Not making excuses, but …

February 27, 2004
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From the NY Times preview the book by Jayson Blair, who

    … admits many of his deceptions in a forthcoming memoir but writes that they were fueled by ambition, cocaine and alcohol abuse and an undiagnosed condition of manic depression.

Tell y’all a story about a cousin of mine: He had a wife and a couple beautiful kids. Not a great job but one that paid the bills and provided medical benefits for his family. He was a good guy with a bit of temper but we always figured that was just him being him. As he got further into his mid-20s, his behavior became more and more erratic, and he was more and more impossible to be around. Eventually his wife took the kids and left him, and his life went into a flaming tailspin. It turned out he was manic-depressive, and whenever he stopped taking his meds, everything went to hell. If he drank or did drugs he got really, really wacked out.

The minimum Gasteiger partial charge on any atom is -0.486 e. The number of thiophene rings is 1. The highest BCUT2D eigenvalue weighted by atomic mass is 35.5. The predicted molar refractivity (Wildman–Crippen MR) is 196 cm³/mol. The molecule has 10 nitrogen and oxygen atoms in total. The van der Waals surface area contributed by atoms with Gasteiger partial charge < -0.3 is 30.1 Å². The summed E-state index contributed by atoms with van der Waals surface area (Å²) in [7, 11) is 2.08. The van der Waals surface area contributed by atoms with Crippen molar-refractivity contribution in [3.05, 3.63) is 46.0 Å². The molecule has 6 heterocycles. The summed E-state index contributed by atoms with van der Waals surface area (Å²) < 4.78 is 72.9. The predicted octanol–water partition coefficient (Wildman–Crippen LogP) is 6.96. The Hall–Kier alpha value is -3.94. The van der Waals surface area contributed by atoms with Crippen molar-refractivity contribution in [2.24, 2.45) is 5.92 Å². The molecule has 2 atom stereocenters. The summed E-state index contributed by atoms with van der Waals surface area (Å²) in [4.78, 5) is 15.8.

The bi-polar diagnosis makes Blair’s transgressions at least comprehensible. When somebody has an untreated mental illness, usually their behavior gets worse and worse — and they try to self-medicate with drugs and alcohol — until the meltdown.

I’m not saying Blair deserves an insanity defense; just noting that mental illnesses like his (assuming he didn’t lie about it) can hit anybody, any time. We’re still in an era where mental illness is poorly understood — things are getting better, but we’re still getting stories which describe multiple personalities as “schizophrenic,” for instance.

The standard precaution would be to offer a cheat sheet for identifying journalists on the verge of a nervous breakdown — except that, well, we’re always on the verge of a nervous breakdown. Who writes the memo telling us how to tell when a co-worker has gotten neurotic enough to start making stuff up?

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